How modernizing your data infrastructure can lead to a smarter university

With modern technology, institutions can be re-imagined as smarter universities to offer a multitude of benefits beyond learning.
Micah Horner

For years, higher ed institutions have been collecting large amounts of data about their students, programs, and facilities. However, many have not been able to effectively use learner, academic or institutional data to improve resources, processes, and workflows.

But now, with modern technology, institutions can be re-imagined as smarter universities to offer a multitude of benefits beyond learning.

Achievable benefits

  • By analyzing their data, institutions can select the most innovative approaches to increase student engagement and success rates.
  • Analytics can help institutions determine ways to improve retention and graduation rates to improve revenue, such as receiving notifications when a student’s engagement is low to try to prevent the student from dropping out.
  • Using chatbots, educators can deliver personalized content to students to enhance teaching/learning.
  • With dashboards, alerts, and communication between faculty and students, institutions can improve academic advising by giving students information.
  • Data analytics can improve researchers’ access to information leading to better use of scientific literature and analysis.

Challenges to overcome

However, these benefits aren’t just there for the taking, and institutions and researchers face several challenges when it comes to effectively using their data:

  1. Storing and analyzing large volumes of existing and future data.
  1. Data such as documents, photos, audio recordings and videos is unstructured and cannot be stored in a database making it difficult to search and analyze.
  1. Disparate data is complicated to integrate.
  1. Gaining valuable insights quickly can be hard to achieve.
  1. Data validation from a variety of sources can pose a problem.
  1. Data governance is required to make the data more accurate and usable but can be complex with policies and technologies.
  1. Data security of advanced analytic tools – often in multiple locations – used for unstructured data and nonrelational databases can be difficult. Securing a large institution and adhering to data privacy laws and regulations can be challenging.

Cloud computing

Cloud computing presents a viable solution to unify all data into one platform to make it easier and faster to access, and less complicated to analyze valuable insights:

  • Implementation of cloud computing offers institutions unlimited scalability at a reduced cost. This means a better infrastructure with flexibility, access to data, ease of monitoring, and improving the quality of data processes.
  • Cloud computing gives institutions increased functional capabilities, such as better data analysis and access to machine learning algorithms that can improve decision-making.
  • Because the data is stored in one central location, institutions can access the data from anywhere on various platforms.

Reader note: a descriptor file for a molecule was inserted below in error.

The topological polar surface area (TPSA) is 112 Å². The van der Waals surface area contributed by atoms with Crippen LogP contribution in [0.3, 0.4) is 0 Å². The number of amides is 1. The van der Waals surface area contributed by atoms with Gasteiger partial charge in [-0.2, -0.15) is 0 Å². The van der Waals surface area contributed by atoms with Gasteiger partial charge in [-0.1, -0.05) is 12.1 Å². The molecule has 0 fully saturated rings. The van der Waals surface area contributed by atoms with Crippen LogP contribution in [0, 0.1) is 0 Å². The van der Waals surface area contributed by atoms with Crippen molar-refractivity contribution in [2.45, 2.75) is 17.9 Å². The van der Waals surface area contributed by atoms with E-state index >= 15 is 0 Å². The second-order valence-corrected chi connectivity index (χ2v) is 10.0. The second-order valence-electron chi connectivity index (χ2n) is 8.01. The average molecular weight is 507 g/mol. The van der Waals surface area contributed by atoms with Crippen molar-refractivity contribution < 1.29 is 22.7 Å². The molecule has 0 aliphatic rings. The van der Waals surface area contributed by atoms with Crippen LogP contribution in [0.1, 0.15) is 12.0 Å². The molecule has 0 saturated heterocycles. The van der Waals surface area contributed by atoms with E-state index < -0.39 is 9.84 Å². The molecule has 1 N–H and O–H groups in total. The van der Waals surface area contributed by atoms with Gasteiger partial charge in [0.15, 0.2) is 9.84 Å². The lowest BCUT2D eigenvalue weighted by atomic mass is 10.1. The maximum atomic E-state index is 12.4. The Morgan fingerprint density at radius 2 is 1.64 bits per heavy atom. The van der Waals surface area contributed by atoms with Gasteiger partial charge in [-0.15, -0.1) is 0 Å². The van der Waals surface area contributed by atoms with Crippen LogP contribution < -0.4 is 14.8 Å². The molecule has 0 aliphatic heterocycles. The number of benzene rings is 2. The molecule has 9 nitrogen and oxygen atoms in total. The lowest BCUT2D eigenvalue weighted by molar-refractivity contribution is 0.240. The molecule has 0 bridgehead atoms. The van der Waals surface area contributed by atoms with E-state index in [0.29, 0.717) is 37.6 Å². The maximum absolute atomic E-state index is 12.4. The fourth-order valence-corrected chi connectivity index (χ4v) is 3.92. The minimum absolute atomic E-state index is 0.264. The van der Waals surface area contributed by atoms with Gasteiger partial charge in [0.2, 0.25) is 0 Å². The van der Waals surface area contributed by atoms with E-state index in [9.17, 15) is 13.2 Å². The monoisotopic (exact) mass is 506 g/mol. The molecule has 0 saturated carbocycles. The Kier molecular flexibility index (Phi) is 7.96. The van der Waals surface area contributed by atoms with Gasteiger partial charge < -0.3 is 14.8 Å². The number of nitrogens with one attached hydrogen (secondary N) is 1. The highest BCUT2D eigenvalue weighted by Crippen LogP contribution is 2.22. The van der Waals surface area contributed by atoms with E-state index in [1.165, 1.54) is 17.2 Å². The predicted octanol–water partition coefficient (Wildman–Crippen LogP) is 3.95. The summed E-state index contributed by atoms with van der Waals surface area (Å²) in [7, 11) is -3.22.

• Using data analytics, institutions can create customized learning environments and better teaching methods for students and improve administrative processes to reduce potential dropout and failure rates.
  • For researchers, cloud computing can fundamentally change how they interact with data, devices, and each other. It offers them the benefits of being open, flexible, fast, cost-effective, scalable, efficient, and responsive.

The cloud computing infrastructure

The most appropriate cloud option for educational institutions to take advantage of these benefits is with data warehouses, data lakes, and data marts.

A data lake stores raw data throughout the institution even if there is no use for that data yet. In turn, the data warehouse stores all the data that has been prepared for research, reporting, and advanced analytics. This is often the preferred source to quickly report on and visualize organized data. The data mart provides views into a reduced set of data that a specific research unit or department can use.

With these three components, the infrastructure will look like this:

  • The data lake is the storage unit for the raw data in the data warehouse. From here, the data can be extracted for analytics and research.
  • The data warehouse models research data to support research and advanced analytics or machine learning.
  • Data marts are created from the data warehouse and organize the data into research views that can use the data for research and analytics by using built-in dashboards.

Final exam

By implementing this infrastructure, educational institutions ensure they have a robust solution that performs well and always makes data available for research, analytics, and artificial intelligence implementations. This infrastructure effectively ensures that institutions can meet the data retention requirements related to grant-funded research, is fully scalable, and can easily be adapted to accept new technologies. It supports ensuring that the data is secure and in compliance with legislation and regulations. To help remove complexities and extensive coding, data automation technology is available to build, manage, and migrate to data lakes, data warehouses, and data marts.

Micah Horner is the Product Marketing Manager at TimeXtender, a low-code, drag-and-drop, data estate builder that enables organizations to make better business decisions, while supporting compliance and governance of their data infrastructure. He is passionate about technology, storytelling, and strategic messaging.

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